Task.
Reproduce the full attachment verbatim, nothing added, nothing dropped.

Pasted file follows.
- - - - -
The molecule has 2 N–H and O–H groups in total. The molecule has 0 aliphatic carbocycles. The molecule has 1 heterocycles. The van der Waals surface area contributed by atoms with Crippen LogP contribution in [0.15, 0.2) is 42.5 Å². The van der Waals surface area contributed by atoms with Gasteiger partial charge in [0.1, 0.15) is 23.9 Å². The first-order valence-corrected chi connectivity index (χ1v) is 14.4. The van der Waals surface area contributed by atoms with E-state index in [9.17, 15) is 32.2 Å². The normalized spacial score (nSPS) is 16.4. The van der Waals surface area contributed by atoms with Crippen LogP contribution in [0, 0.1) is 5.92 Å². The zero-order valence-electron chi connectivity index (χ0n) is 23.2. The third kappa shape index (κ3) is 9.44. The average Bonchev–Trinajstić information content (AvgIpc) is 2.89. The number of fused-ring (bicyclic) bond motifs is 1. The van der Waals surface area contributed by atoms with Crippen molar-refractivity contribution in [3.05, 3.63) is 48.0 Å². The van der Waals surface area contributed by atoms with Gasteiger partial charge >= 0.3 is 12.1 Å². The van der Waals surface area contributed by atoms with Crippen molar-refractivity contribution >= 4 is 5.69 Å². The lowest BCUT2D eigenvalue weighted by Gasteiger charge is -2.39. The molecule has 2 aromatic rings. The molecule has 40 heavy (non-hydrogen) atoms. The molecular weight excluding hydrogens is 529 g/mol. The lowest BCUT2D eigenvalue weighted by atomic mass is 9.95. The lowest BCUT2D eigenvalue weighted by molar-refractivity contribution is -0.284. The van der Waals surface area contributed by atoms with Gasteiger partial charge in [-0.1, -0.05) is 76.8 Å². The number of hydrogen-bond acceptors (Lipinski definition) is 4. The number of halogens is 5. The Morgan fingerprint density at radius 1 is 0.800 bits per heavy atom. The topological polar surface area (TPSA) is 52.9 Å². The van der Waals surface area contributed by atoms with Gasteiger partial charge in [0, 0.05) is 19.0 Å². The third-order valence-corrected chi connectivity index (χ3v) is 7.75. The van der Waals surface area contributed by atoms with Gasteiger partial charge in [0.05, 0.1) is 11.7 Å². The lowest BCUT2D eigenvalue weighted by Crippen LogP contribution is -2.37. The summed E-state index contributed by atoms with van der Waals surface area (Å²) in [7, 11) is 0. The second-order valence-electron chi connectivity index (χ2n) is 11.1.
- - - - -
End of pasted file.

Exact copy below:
The molecule has 2 N–H and O–H groups in total. The molecule has 0 aliphatic carbocycles. The molecule has 1 heterocycles. The van der Waals surface area contributed by atoms with Crippen LogP contribution in [0.15, 0.2) is 42.5 Å². The van der Waals surface area contributed by atoms with Gasteiger partial charge in [0.1, 0.15) is 23.9 Å². The first-order valence-corrected chi connectivity index (χ1v) is 14.4. The van der Waals surface area contributed by atoms with E-state index in [9.17, 15) is 32.2 Å². The normalized spacial score (nSPS) is 16.4. The van der Waals surface area contributed by atoms with Crippen LogP contribution in [0, 0.1) is 5.92 Å². The zero-order valence-electron chi connectivity index (χ0n) is 23.2. The third kappa shape index (κ3) is 9.44. The average Bonchev–Trinajstić information content (AvgIpc) is 2.89. The number of fused-ring (bicyclic) bond motifs is 1. The van der Waals surface area contributed by atoms with Crippen molar-refractivity contribution in [3.05, 3.63) is 48.0 Å². The van der Waals surface area contributed by atoms with Gasteiger partial charge >= 0.3 is 12.1 Å². The van der Waals surface area contributed by atoms with Crippen molar-refractivity contribution >= 4 is 5.69 Å². The lowest BCUT2D eigenvalue weighted by Gasteiger charge is -2.39. The molecule has 2 aromatic rings. The molecule has 40 heavy (non-hydrogen) atoms. The molecular weight excluding hydrogens is 529 g/mol. The lowest BCUT2D eigenvalue weighted by atomic mass is 9.95. The lowest BCUT2D eigenvalue weighted by molar-refractivity contribution is -0.284. The van der Waals surface area contributed by atoms with Gasteiger partial charge in [-0.1, -0.05) is 76.8 Å². The number of hydrogen-bond acceptors (Lipinski definition) is 4. The number of halogens is 5. The Morgan fingerprint density at radius 1 is 0.800 bits per heavy atom. The topological polar surface area (TPSA) is 52.9 Å². The van der Waals surface area contributed by atoms with Gasteiger partial charge in [0, 0.05) is 19.0 Å². The third-order valence-corrected chi connectivity index (χ3v) is 7.75. The van der Waals surface area contributed by atoms with Gasteiger partial charge in [0.05, 0.1) is 11.7 Å². The lowest BCUT2D eigenvalue weighted by Crippen LogP contribution is -2.37. The summed E-state index contributed by atoms with van der Waals surface area (Å²) in [7, 11) is 0. The second-order valence-electron chi connectivity index (χ2n) is 11.1.